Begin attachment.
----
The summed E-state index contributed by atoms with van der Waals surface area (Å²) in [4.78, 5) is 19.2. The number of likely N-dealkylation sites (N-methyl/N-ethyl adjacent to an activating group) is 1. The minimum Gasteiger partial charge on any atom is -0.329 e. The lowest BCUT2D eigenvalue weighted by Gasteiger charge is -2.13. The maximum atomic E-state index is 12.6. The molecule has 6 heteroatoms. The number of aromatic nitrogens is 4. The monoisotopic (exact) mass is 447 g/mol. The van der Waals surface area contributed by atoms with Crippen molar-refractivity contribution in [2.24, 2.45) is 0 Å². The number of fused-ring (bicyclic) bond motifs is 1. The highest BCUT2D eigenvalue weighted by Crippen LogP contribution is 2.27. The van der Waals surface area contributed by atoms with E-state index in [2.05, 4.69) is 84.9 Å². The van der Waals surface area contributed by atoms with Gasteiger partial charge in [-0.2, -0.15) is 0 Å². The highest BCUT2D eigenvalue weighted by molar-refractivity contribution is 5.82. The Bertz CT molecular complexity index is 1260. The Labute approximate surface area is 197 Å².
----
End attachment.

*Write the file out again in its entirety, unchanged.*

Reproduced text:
The summed E-state index contributed by atoms with van der Waals surface area (Å²) in [4.78, 5) is 19.2. The number of likely N-dealkylation sites (N-methyl/N-ethyl adjacent to an activating group) is 1. The minimum Gasteiger partial charge on any atom is -0.329 e. The lowest BCUT2D eigenvalue weighted by Gasteiger charge is -2.13. The maximum atomic E-state index is 12.6. The molecule has 6 heteroatoms. The number of aromatic nitrogens is 4. The monoisotopic (exact) mass is 447 g/mol. The van der Waals surface area contributed by atoms with Crippen molar-refractivity contribution in [2.24, 2.45) is 0 Å². The number of fused-ring (bicyclic) bond motifs is 1. The highest BCUT2D eigenvalue weighted by Crippen LogP contribution is 2.27. The van der Waals surface area contributed by atoms with E-state index in [2.05, 4.69) is 84.9 Å². The van der Waals surface area contributed by atoms with Gasteiger partial charge in [-0.2, -0.15) is 0 Å². The highest BCUT2D eigenvalue weighted by molar-refractivity contribution is 5.82. The Bertz CT molecular complexity index is 1260. The Labute approximate surface area is 197 Å².